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About Andrey Redko

Andrey Redko
Andriy is a well-grounded software developer with more then 12 years of practical experience using Java/EE, C#/.NET, C++, Groovy, Ruby, functional programming (Scala), databases (MySQL, PostgreSQL, Oracle) and NoSQL solutions (MongoDB, Redis).

RESTful services with HATEOAS: Hypermedia, Optional Or Not?

1. Introduction

In this last, conclusive part of the tutorial we are going to compile our thoughts, what we have learnt so far, and come up with the answer to a single question: could we ignore hypermedia and HATEOAS altogether, essentially relaxing (intentionally or not) one of the mandatory constraints of REST architectural style, and still pretend we are building REST web services and APIs? Or should we even bother?

First and foremost, by any means we are not going to challenge Roy Fielding’s excellent Representational State Transfer (REST) dissertation and look for loopholes or vague definitions. From this perspective, you cannot skip over hypermedia and HATEOAS and claim your application is designed and implemented in accordance with the REST architectural style. But … is REST an example of one-size-fits-all architecture?

2. REST in the Context

For many it might be an eye-opener but REST was never designed to be the universal architecture and has never pretended to make it so.

The REST interface is designed to be efficient for large-grain hypermedia data transfer, optimizing for the common case of the Web, but resulting in an interface that is not optimal for other forms of architectural interaction.


This quote says it all. It does not mean that REST could not be applied to other types of the software systems, but if those systems are not inherently based on hypermedia, you are shooting yourself in the foot and your best option is to look for different architectures.

3. But REST is everywhere!

Yes, this is true. These days, the fact that REST is not general purpose architecture for building distributed applications is completely forgotten and REST has gained the reputation of the silver bullet capable to solve all sorts of problems in software systems. Mostly any kind of web service or API gets the REST tag by default (so the need to introduce RESTful was imminent at some point). This is somewhat tragic and ironic at the same time.

Are you building large-scale web based application, not necessarily publicly accessible but which is supposed to be used by large number of the different clients and systems you do not have direct control of? If answer is “yes”, then it is worth considering the usage of the hypermedia engine and following REST architectural style as intended.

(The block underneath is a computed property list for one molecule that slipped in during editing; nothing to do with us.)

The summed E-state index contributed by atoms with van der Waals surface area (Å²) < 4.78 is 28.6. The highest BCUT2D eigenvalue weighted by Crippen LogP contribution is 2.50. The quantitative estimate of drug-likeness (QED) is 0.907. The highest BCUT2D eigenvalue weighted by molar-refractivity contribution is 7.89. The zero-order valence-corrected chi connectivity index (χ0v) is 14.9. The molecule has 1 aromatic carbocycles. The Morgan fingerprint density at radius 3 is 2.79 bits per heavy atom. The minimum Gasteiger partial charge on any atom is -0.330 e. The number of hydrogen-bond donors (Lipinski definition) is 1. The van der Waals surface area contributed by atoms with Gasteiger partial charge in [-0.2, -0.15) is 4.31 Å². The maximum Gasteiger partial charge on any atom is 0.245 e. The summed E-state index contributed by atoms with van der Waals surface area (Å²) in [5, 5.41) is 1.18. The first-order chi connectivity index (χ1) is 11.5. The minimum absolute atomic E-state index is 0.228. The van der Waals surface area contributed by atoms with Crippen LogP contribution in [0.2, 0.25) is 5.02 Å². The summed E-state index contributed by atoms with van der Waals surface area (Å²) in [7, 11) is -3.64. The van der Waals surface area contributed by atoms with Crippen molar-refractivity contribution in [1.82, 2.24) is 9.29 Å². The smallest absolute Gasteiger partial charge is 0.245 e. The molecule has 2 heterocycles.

If you are in doubt, just look around, modern web is an example of the successful story of REST and its foundational principles. Web browsers are playing the role of the universal hypermedia driven clients which could render any web page using its HTML representation. It does not matter what web site you are visiting and where it is located, it just works. RSS and Atom feeds fall into the same bucket.

But truth to be told, most of the software systems are far off from such a scale, so what could be the alternatives in terms of simpler and more suitable architectures?

3.1. Web APIs

Essentially, it means “continue what you are doing” but more formally, it refers to Level 2 APIs outlined by Richardson API Maturity Model. The vast majority of the existing so called REST services and APIs belong to this category.

There is nothing wrong with borrowing some principles and constraints from the REST architectural style if they are proven to be useful and practical. However, we should not refer to these APIs as REST or RESTful, probably calling them JSON over HTTP APIs, or just web (or simply HTTP) APIs would be quite sufficient. The absence of the REST label would not the change the perception of the web services or APIs at all.  Empowered by OpenAPI specification or its alternatives, such web services and APIs are the commodity these days.

3.2. gRPC